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New rules allow biotech to mitigate climate, disease risk

Media Contact

Lindsey Hadlock

This week the U.S. Department of Agriculture released a proposed revision which could drastically change regulations for genetically-modified crops.


Matthew R. Willmann

Matthew R. Willmann

Director of the Plant Transformation Facility

Matthew R. Willmann, director of the Plant Transformation Facility at Cornell University and has 25 years of plant science research experience, having studied plant transformation and genome editing to improve crop plants. He says the revision will lower costs, lead to a broader range of genetically-engineered plants, and reduce time for improved plants to reach growers which will allow agriculture to be more reactive in response to climate change and plant diseases.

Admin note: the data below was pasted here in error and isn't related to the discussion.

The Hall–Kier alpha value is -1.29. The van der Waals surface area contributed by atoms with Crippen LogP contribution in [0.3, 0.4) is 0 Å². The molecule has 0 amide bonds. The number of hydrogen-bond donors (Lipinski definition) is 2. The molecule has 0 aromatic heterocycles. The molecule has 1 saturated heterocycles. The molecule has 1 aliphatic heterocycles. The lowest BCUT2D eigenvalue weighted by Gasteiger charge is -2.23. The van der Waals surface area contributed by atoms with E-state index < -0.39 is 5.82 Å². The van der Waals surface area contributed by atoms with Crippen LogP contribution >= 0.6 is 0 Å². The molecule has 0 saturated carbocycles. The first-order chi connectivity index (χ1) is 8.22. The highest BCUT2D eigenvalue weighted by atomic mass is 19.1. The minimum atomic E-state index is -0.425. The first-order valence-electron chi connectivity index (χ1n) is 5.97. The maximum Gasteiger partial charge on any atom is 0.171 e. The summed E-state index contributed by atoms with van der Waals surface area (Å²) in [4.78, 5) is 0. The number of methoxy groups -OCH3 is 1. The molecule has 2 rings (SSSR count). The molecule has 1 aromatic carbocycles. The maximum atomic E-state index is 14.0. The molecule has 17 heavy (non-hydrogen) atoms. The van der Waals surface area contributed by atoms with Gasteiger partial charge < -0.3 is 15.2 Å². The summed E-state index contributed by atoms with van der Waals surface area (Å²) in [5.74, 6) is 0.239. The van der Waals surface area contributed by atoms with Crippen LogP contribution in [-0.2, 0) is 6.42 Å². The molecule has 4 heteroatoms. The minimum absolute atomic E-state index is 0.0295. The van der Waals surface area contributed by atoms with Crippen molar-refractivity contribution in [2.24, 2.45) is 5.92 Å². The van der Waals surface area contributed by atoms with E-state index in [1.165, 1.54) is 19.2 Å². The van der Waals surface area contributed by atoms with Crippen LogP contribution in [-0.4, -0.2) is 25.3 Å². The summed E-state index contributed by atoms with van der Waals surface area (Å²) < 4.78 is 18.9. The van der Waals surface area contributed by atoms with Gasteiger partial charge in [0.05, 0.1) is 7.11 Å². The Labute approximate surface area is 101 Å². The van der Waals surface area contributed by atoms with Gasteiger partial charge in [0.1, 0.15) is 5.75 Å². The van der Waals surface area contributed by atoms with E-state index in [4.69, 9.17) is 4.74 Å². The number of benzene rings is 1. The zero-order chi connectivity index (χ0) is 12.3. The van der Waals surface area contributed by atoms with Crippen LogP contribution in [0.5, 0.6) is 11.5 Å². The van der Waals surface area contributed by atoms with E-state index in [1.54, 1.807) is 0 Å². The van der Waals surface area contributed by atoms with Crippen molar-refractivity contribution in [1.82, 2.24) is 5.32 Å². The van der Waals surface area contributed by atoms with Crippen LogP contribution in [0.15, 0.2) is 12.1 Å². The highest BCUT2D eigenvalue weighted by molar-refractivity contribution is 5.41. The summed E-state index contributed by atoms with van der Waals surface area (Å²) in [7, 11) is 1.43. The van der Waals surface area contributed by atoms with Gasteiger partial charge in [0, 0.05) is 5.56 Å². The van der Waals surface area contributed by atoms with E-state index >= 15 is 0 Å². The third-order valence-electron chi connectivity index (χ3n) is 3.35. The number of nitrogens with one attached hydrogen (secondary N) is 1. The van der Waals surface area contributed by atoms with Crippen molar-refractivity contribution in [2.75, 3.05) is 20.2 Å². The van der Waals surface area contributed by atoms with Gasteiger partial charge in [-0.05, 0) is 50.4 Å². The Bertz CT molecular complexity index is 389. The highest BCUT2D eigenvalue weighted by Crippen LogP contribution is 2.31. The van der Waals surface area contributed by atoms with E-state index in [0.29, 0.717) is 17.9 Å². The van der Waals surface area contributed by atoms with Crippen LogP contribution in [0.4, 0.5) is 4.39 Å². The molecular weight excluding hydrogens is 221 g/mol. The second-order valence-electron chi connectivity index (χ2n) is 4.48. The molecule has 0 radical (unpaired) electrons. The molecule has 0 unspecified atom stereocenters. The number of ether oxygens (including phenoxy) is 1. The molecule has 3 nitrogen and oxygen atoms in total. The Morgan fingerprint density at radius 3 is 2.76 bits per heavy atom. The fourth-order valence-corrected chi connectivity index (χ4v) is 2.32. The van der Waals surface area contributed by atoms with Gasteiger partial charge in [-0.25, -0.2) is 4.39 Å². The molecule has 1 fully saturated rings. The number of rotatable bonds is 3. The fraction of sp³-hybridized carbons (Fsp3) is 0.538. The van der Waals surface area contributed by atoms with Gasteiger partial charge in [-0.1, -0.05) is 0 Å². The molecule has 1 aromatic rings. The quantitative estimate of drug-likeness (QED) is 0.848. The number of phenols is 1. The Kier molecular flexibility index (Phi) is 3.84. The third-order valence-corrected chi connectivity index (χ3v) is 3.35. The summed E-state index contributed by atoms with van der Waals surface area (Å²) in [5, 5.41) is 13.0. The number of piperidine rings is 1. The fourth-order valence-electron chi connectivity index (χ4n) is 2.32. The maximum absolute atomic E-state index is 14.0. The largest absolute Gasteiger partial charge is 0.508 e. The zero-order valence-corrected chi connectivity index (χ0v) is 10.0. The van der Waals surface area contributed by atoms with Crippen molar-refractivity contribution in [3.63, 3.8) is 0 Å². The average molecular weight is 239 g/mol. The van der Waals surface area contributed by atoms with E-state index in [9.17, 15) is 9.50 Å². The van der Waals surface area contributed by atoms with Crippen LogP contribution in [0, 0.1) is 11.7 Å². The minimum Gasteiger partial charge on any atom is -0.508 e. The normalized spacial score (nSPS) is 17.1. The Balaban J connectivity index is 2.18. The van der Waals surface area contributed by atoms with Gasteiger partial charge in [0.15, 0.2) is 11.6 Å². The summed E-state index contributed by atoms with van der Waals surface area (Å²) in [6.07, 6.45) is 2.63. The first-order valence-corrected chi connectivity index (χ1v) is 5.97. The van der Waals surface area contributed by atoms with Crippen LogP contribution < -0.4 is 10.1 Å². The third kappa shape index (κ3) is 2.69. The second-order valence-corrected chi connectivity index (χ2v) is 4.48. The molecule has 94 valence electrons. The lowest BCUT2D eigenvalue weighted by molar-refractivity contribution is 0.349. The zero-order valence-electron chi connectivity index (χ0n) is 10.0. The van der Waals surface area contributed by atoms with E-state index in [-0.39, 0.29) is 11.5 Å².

“The proposed regulatory revision is a smart, safe approach that could lower regulatory costs, allowing for greater product development by smaller companies as well as public and private universities. The reduced costs will also lead to the application of biotechnology to a broader range of crops, not just commodity crops like maize and soybeans.

“The reduced regulatory burden by the USDA may reduce the time it takes for newly improved plants to reach growers. These changes could make U.S. agriculture more reactive and flexible in response to climate change and new and emerging plant disease and insect threats.”


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